This week has been a bit of a haze. We’ve been recovering from my allergy boy’s anaphylaxis last Sunday. Throw in an appointment with the allergist, plus a trip to the ER with my 6 year old daughter with a broken finger and I’ve had just about all I can take of hospitals and doctors for a while.
My allergy boy slept in our room for the two nights following the reaction. It was almost like he was a newborn again. Every time I woke up I checked to make sure he was still breathing. Even last night I couldn’t go to bed without checking on him. I know he’s fine and I know that the reaction has passed, but I guess I’m not feeling entirely rational about the whole thing yet. I want to spoil him rotten and give him absolutely everything he wants. I want to hug him and squeeze him all the time. The memories of Sunday night will haunt me for a while, I guess. I still get teary thinking about it.
I had a long talk with the allergist on Thursday. Here are some updates:
My allergy boy seems to be recovered. He’s had a lot of headaches this week – which is really unusual for him. I can only assume they are related to the allergic reaction. I don’t know if a headache is associated with any of the drugs he had but I can’t image that would still be affecting him at this point. I’d guess that it’s more related to anxiety. Otherwise, all is well. His cheeks were flushed for a few days but other than that, there seem to be no other symptoms. The allergist said we could stop the antihistamines.
The allergist agrees with the two ER doctors who said that the appearance of hives a few hours later was not a biphasic reaction. They all just think it was (a) the first dose of Benadryl wearing off and (b) the allergy running its course.
Our allergist also agrees that these hives were not dangerous. They looked awful and they were terribly uncomfortable but under the circumstances, neither the two ER doctors nor our allergist think that my allergy boy was in danger at that point. Now, let me be clear, these hives would absolutely be an emergency if we were not at the hospital and would absolutely warrant a dose of epinephrine. Hives can be a sign of a systemic reaction and need immediate medical attention. BUT in our situation, we were in the hospital, my allergy boy’s vital signs were being constantly monitored, and since his vitals were all good, they do not believe he was in danger because of the hives alone; thus the hesitation for the second dose of epinephrine. It is possible that the hives may have escalated to something that was an emergency. Our allergist says it’s hard to say. He thinks that it was completely reasonable for the ER doctor to have held off on the second dose. He also thinks it was okay to give the second dose when we did.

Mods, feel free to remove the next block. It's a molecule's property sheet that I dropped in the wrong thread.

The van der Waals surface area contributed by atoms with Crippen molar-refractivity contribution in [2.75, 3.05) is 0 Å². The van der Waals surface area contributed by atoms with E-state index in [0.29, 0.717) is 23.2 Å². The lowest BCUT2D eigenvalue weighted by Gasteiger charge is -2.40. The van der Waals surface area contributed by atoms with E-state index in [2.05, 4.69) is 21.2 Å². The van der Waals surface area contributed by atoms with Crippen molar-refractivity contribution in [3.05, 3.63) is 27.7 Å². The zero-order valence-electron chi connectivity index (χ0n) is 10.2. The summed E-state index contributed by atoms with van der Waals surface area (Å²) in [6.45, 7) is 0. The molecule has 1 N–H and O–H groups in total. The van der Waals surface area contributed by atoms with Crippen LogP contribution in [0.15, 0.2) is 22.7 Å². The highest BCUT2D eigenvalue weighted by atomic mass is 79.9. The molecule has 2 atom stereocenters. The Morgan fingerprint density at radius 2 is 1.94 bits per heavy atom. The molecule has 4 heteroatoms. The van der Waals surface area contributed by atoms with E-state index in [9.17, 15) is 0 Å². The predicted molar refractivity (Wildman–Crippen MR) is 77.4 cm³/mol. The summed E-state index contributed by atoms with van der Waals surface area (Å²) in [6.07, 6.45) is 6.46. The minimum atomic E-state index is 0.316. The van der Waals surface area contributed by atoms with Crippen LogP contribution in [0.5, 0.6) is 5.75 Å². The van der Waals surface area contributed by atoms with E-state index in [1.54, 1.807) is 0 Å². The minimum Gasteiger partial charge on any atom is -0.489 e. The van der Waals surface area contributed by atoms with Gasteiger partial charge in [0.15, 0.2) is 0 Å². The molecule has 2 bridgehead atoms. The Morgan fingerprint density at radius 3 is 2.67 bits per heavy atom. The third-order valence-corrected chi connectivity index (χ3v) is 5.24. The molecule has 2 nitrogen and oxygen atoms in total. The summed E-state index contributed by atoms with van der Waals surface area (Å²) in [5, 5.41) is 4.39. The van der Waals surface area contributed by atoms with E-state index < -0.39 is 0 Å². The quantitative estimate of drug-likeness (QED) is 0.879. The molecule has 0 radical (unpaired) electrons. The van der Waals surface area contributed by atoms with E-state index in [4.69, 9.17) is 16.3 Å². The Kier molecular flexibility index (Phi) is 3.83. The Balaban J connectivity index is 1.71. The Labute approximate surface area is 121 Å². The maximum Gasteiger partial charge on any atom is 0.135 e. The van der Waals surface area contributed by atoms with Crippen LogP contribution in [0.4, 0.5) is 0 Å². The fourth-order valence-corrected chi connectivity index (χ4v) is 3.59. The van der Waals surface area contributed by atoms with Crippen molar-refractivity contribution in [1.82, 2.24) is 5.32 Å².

Personally, I don’t regret for a second advocating for that second dose. Knowing what I know now, I would do the same thing again.
Our allergist asked us about the circumstances surrounding the accidental ingestion and asked us to think about what we might do differently in the future. Of course, this has been top of mind ever since. Mr. FamilyNature and I have already spent a tonne of time talking about being more careful. Since our allergy boy grew out of his dairy, egg and banana allergies last year, we have let our guards down just a little. Mr. FN says we’ve been scared straight. It’s not that we’ve been careless; it’s just that we haven’t been as vigilant as we could have been. Friends, don’t be surprised if we are more cautious about this in the future. I know you’ll all be on board without a second’s hesitation.
Our allergist also talked to my boy about the anxiety after the reaction. I’m really glad that he did this. He talked to my boy about not being afraid of the needle – even though it hurts a lot. He explained, very gently and in an age appropriate way, that we cannot be afraid of needles or autoinjectors such that it would prevent us from using them. They hurt, and it sucks getting a needle, but the needle saved his life.
We’re going to have blood tests done later in the year for the six tree nuts he’s allergic to. My allergy boy had these blood tests done for his dairy, egg, and banana allergies. In the few years before he grew out of those allergies we watched his IgE levels fall. We don’t expect the nut IgE levels to fall – it’s unlikely that he will grow out of the tree nut allergies – but we’d like to have a baseline. The only reason we haven’t done the tree nut ones before is because the blood tests are not covered by OHIP. Mr. FN and I are both self-employed, so we don’t have medical insurance. The blood tests are about $45 per allergen. We were focused on the dairy, egg, and banana allergies at first, because we knew my allergy boy was much more likely to grow out of those ones and so monitoring those made the most sense.
To be honest, I’m not even sure why we’re doing the CAP RAST tests for the tree nuts. We know my allergy boy is allergic to them and we know the allergy is severe. Regardless of the results of the blood test, the diagnosis and plan for my allergy boy will not change. More than anything, I’m curious about the results. Considering his skin tests, his history and this most recent reaction, I think it’s pretty clear that he is dangerously allergic to tree nuts.
Here are what my allergy boy’s latest skin tests for tree nuts looked like (June 2014):
In the next week, we’ll be preparing for back to school. I recently got my allergy boy a new MedicAlert bracelet. Next I have to get updated allergy forms and emergency plans put together and signed by our allergist. I’ll also have a new place mat made for him for the lunchroom. (See the allergy place mat I use for my boy and download a free copy here.)
Aside from that, we’re trying to move on and enjoy the last couple of weeks of summer.